- approaches
- approaches
- The limit fails to exist.

In each case the absolute value approaches , and so the quotient must diverge, in the sense of the extended real numbers (in the framework of the projectively extended real line, the limit is the unsigned infinity in all three cases^{[3]}). Similarly, any expression of the form with (including and ) is not an indeterminate form, since a quotient giving rise to such an expression will always diverge.

The expression is not an indeterminate form. The expression obtained from considering gives the limit 0, provided that remains nonnegative as approaches . The expression is similarly equivalent to ; if as approaches , the limit comes out as .

To see why, let where and By taking the natural logarithm of both sides and using we get that which means that

The adjective *indeterminate* does *not* imply that the limit does not exist, as many of the examples above show. In many cases, algebraic elimination, L'Hôpital's rule, or other methods can be used to manipulate the expression so that the limit can be evaluated.^{[1]}

For example, the expression can be simplified to *x* at any point other than *x* = 0. Thus, the limit of this expression as *x* approaches 0 (which depends only on points *near* 0, not at *x* = 0 itself) is the limit of *x*, which is 0. Most of the other examples above can also be evaluated using algebraic simplification.

When two variables and converge to zero at the same point and , they are called *equivalent infinitesimal* (equiv. ).

Moreover, if variables and are such that and , then:

Here is a brief proof:

Suppose there are two equivalent infinitesimals and .

For the evaluation of the indeterminate form , one can make use of the following facts about equivalent infinitesimals:^{[5]}

For example:

L'Hôpital's rule is a general method for evaluating the indeterminate forms and . This rule states that (under appropriate conditions)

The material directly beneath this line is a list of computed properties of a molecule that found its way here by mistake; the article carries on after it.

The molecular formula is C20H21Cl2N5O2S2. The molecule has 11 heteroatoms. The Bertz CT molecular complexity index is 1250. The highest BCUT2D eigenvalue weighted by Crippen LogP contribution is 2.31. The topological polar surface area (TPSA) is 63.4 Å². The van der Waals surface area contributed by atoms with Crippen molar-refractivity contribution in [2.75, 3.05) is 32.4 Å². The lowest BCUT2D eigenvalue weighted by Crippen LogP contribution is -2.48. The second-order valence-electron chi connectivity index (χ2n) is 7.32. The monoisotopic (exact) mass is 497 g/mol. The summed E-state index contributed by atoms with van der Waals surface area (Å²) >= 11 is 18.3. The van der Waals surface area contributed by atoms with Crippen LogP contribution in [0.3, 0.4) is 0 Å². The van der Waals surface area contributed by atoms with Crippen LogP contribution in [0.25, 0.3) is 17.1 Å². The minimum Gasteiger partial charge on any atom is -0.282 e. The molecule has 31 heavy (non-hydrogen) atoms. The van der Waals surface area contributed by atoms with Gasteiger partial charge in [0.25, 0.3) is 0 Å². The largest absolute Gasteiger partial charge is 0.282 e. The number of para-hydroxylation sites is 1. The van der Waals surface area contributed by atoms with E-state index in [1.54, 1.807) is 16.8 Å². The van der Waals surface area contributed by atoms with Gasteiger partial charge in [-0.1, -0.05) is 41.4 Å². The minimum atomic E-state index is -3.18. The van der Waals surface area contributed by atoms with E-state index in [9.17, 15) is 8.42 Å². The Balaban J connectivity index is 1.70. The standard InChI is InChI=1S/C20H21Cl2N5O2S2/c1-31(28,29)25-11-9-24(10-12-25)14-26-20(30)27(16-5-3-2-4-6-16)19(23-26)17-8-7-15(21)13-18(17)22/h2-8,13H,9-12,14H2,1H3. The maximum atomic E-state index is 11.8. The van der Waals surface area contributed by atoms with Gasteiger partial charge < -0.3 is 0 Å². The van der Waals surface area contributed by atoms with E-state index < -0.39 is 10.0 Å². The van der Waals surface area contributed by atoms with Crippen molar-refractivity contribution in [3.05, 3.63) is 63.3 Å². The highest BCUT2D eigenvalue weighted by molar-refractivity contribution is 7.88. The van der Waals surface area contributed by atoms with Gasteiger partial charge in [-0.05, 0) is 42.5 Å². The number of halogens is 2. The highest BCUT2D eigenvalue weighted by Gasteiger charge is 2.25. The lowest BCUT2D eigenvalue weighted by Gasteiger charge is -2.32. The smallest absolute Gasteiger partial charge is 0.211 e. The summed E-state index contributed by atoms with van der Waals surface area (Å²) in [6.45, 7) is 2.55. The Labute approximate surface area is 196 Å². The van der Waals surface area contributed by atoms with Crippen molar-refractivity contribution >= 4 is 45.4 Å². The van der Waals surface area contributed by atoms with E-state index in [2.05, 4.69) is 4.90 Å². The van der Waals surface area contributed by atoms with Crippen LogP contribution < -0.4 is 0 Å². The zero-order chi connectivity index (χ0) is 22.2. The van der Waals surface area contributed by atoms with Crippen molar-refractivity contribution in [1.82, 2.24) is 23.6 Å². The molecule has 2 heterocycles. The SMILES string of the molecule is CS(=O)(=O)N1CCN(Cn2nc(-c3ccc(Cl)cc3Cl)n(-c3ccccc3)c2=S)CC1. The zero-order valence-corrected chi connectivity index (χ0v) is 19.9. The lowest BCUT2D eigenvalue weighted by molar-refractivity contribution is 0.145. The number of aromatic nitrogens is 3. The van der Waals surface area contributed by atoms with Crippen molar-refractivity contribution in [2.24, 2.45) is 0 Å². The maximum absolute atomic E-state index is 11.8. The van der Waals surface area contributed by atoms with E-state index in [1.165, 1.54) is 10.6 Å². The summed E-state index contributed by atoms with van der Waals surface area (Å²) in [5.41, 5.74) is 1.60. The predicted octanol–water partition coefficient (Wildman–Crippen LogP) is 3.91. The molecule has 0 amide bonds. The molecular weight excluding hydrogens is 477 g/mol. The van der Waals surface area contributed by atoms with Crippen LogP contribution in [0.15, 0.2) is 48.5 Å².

where *f'* and *g'* are the derivatives of *f* and *g*. (Note that this rule does *not* apply to expressions , , and so on, as these expressions are not indeterminate forms.) These derivatives will allow one to perform algebraic simplification and eventually evaluate the limit.

L'Hôpital's rule can also be applied to other indeterminate forms, using first an appropriate algebraic transformation. For example, to evaluate the form 0^{0}:

The right-hand side is of the form , so L'Hôpital's rule applies to it. Note that this equation is valid (as long as the right-hand side is defined) because the natural logarithm (ln) is a continuous function; it is irrelevant how well-behaved *f* and *g* may (or may not) be as long as *f* is asymptotically positive.

Although L'Hôpital's rule applies to both and , one of these forms may be more useful than the other in a particular case (because of the possibility of algebraic simplification afterwards). One can change between these forms, if necessary, by transforming to .

The following table lists the most common indeterminate forms, and the transformations for applying l'Hôpital's rule.

Indeterminate form | Conditions | Transformation to | Transformation to |
---|---|---|---|

0/0 | |||

/ | |||

- Defined and undefined
- Division by zero
- Extended real number line
- Indeterminate equation
- Indeterminate system
- Indeterminate (variable)
- L'Hôpital's rule

- ^
^{a}^{b}"The Definitive Glossary of Higher Mathematical Jargon — Indeterminate".*Math Vault*. 2019-08-01. Retrieved 2019-12-02. - ^
^{a}^{b}Weisstein, Eric W. "Indeterminate".*mathworld.wolfram.com*. Retrieved 2019-12-02. - ^
^{a}^{b}"Undefined vs Indeterminate in Mathematics".*www.cut-the-knot.org*. Retrieved 2019-12-02. **^**Louis M. Rotando; Henry Korn (January 1977). "The indeterminate form 0^{0}".*Mathematics Magazine*.**50**(1): 41–42. doi:10.2307/2689754.**^**"Table of equivalent infinitesimals" (PDF).*Vaxa Software*.